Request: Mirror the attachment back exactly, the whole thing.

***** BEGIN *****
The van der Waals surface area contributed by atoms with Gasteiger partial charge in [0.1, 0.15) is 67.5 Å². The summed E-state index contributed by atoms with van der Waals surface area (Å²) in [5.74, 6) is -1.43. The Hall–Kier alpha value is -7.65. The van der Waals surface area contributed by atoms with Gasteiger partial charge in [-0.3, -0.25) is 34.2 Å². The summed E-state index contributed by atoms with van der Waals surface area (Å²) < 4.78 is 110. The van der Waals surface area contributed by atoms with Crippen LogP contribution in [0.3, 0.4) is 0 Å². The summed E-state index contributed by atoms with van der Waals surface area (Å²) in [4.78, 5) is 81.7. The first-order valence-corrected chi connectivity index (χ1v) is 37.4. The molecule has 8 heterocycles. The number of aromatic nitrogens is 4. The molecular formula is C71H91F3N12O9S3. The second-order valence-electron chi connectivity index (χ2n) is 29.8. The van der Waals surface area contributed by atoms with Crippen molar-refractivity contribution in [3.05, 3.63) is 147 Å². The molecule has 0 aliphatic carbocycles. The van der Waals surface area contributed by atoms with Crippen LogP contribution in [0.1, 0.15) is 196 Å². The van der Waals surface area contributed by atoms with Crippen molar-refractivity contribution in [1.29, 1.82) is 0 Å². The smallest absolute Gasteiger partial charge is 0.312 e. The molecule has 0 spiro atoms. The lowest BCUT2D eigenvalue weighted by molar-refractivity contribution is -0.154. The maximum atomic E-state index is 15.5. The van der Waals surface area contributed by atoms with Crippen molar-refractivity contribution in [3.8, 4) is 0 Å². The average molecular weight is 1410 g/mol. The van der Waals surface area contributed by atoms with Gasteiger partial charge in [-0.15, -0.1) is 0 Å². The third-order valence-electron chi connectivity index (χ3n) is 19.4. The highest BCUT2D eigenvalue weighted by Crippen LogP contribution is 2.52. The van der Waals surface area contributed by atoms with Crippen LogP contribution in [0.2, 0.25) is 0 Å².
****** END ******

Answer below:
The van der Waals surface area contributed by atoms with Gasteiger partial charge in [0.1, 0.15) is 67.5 Å². The summed E-state index contributed by atoms with van der Waals surface area (Å²) in [5.74, 6) is -1.43. The Hall–Kier alpha value is -7.65. The van der Waals surface area contributed by atoms with Gasteiger partial charge in [-0.3, -0.25) is 34.2 Å². The summed E-state index contributed by atoms with van der Waals surface area (Å²) < 4.78 is 110. The van der Waals surface area contributed by atoms with Crippen LogP contribution in [0.3, 0.4) is 0 Å². The summed E-state index contributed by atoms with van der Waals surface area (Å²) in [4.78, 5) is 81.7. The first-order valence-corrected chi connectivity index (χ1v) is 37.4. The molecule has 8 heterocycles. The number of aromatic nitrogens is 4. The molecular formula is C71H91F3N12O9S3. The second-order valence-electron chi connectivity index (χ2n) is 29.8. The van der Waals surface area contributed by atoms with Crippen molar-refractivity contribution in [3.05, 3.63) is 147 Å². The molecule has 0 aliphatic carbocycles. The van der Waals surface area contributed by atoms with Crippen LogP contribution in [0.1, 0.15) is 196 Å². The van der Waals surface area contributed by atoms with Crippen molar-refractivity contribution in [1.29, 1.82) is 0 Å². The smallest absolute Gasteiger partial charge is 0.312 e. The molecule has 0 spiro atoms. The lowest BCUT2D eigenvalue weighted by molar-refractivity contribution is -0.154. The maximum atomic E-state index is 15.5. The van der Waals surface area contributed by atoms with Crippen molar-refractivity contribution in [3.8, 4) is 0 Å². The average molecular weight is 1410 g/mol. The van der Waals surface area contributed by atoms with Gasteiger partial charge in [-0.15, -0.1) is 0 Å². The third-order valence-electron chi connectivity index (χ3n) is 19.4. The highest BCUT2D eigenvalue weighted by Crippen LogP contribution is 2.52. The van der Waals surface area contributed by atoms with Crippen LogP contribution in [0.2, 0.25) is 0 Å².